Negative Reaction To CUSO Plan

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NEWPORT BEACH, Calif.-Reaction to NCUA's proposed rule changes regarding CUSOs has been swift and negative.

Jack Antonini, CEO of NACUSO, did not pull his punches, saying the rule "is the first of what will become a series of regulatory events that will allow NCUA to regulate CUSOs."

"Frankly, this is pretty intrusive," he said. "We are worried greater regulation will inhibit CUSOs' abilities to compete and innovate. If they have to go through a long approval process, it will take away from credit unions using CUSOs to save money. We are not sure the NCUA has the legal authority to directly regulate CUSOs just because they are a credit union subsidiary, and CUSOs that provide insurance or investments services are already regulated, so in those cases this is duplicative."

Antonini was particularly bothered by the proposal to require all CUSOs to file financial reports directly with NCUA and their state supervisory authorities. He said several CUSOs contacted the trade group after the proposed rule was announced noting the proposal could violate confidentiality clauses they have in place.

"In many cases CUSOs provide services to a credit union but is not disclosed as the source," Antonini said. "Looking at the balance sheets and income statements, business plans and client lists puts CUSOs at a competitive disadvantage versus non-regulated, third-party competitors because other people can go to the NCUA and ask for those documents under the Freedom of Information Act. There is no reason to ask for these things, because they wouldn't lead to evaluation anyway. CUSOs are not balance sheet lenders, as credit unions are."

Protecting The NCUSIF

When NCUA released its proposal, the agency said that increasing governance of CUSOs is necessary due to their "potential impact on credit unions and the NCUSIF."

Having complete and accurate financial information about CUSOs and the nature of their services ensures protection of the NCUSIF and helps identify emerging systemic risks that CUSOs can pose within the credit union industry," NCUA stated.

The portion referring to "systemic risks" drew the ire of Stan Hollen, president and CEO of Rancho Cucamonga, Calif.-based CO-OP Financial Services, which has relationships with some 3,300 credit unions.

"It is highly unlikely CO-OP will fail, and if we did, each investor credit union has a very small investment," he said. " 'Systemic' means a much larger amount of risk to the share insurance fund."

Currently, Hollen noted, the 5300 report filed by every credit union lists the amount loaned to a CUSO and the aggregate value of its investment. What also concerns Hollen about the proposal, he said, is that it "is trying to make a plausible case for an investment in CUSOs making a systemic risk for the share insurance risk."

"That is difficult for several reasons," according to Hollen. "The aggregate amount is limited to 1% of a credit union's assets. So it is a real stretch to say there is a systemic risk. Likely this is fallout from the overall financial crisis and the way bank regulators treat the equivalent of a CUSO. That is the overall concern I have."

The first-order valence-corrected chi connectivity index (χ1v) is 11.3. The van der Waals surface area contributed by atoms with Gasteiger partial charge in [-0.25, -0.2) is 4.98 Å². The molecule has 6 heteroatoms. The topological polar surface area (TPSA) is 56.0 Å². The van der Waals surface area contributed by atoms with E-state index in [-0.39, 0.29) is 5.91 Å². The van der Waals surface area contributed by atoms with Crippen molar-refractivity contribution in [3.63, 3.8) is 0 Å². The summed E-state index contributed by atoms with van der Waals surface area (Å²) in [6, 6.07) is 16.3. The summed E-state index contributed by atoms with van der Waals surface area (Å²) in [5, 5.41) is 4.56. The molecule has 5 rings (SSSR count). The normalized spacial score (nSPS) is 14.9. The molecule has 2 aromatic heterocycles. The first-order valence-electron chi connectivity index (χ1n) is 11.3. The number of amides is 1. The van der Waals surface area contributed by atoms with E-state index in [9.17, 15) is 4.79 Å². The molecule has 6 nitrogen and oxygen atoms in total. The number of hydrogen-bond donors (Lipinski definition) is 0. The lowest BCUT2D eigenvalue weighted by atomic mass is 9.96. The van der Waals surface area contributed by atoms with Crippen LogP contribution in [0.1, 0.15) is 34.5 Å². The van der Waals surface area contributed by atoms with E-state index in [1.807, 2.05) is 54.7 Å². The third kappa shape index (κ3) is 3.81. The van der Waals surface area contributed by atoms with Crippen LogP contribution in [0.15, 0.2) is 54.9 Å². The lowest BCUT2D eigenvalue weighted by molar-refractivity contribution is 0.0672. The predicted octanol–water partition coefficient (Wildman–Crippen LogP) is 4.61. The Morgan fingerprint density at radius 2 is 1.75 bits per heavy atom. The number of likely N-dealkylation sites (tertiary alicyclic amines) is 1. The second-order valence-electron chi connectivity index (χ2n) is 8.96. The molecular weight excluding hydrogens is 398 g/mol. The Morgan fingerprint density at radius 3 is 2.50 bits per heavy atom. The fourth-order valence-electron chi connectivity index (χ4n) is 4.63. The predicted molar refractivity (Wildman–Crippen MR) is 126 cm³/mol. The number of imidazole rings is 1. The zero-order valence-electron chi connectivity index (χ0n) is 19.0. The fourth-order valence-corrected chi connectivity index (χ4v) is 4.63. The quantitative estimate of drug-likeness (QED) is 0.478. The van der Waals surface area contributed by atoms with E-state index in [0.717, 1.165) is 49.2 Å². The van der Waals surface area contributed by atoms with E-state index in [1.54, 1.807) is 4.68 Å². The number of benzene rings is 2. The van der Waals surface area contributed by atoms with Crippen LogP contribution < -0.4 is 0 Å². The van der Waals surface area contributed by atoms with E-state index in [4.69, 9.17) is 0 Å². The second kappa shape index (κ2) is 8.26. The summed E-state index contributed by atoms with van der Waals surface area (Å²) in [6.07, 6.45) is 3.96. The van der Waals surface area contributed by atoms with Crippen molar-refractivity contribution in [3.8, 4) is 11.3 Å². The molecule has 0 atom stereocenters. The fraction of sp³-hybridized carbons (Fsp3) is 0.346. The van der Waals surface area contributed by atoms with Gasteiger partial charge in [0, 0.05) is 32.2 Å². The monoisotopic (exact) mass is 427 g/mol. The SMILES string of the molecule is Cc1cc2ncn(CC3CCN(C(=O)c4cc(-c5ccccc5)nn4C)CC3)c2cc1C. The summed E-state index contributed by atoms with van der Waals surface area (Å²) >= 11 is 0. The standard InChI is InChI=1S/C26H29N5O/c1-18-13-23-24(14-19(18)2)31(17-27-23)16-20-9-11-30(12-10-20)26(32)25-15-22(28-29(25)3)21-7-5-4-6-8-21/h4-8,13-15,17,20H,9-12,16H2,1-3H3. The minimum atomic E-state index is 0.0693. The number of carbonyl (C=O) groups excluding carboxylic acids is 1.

Where's The Argument?

NACUSO's Antonini said an NCUA representative foreshadowed the risk issue at the group's annual conference earlier this year. He said Jay Johnson, EVP at Callahan & Associates, immediately pointed out the aggregate investment in CUSOs is just 22 basis points of industry assets.

"So how can NCUA argue there is systemic risk?" Antonini said. "There is so much more risk on balance sheets than CUSOs. There was a problem at Texans' CUSO that caused Texans Credit Union to be conserved, but that was only one CUSO out of 700. Most CUSOs do not originate loans. If NCUA has to raise additional examiners and train them to examine CUSOs, that is an additional cost the entire industry is going to have to bear."

Added Hollen: "This raises the issue of a CUSO investing in another CUSO, which does happen. If we are a 1% investor, does that make it a CUSO? He said he is "fine" with the proposal that a credit union under Prompt Corrective Action would to have to ask for permission to make a further investment in a CUSO, but remains concerned about the data gathering requirements.

"There is Freedom of Information Act potential for competitors to look at the list of credit unions involved in the CUSO," he said. "If NCUA has that information, there is a disadvantage for CUSOs that compete with third-party providers. There is much more systemic risk from the failure of a large processor, so this is an overreaction to a very small instance that has raised this level of concern. NCUA should be encouraging CUSOs, which allow credit unions to work together and reduce the cost of operations."

Antonini said NACUSO is working on developing its comment letter. "It is a misguided attempt to regulate the industry and it is, frankly, bad policy the way the regulator is doing this. It will be negative and harmful for the industry overall, will cause fewer credit unions to invest in CUSOs, and will reduce their competitiveness. It is overkill."

"We don't see there is a strong enough reason to jeopardize CUSOs," he added.

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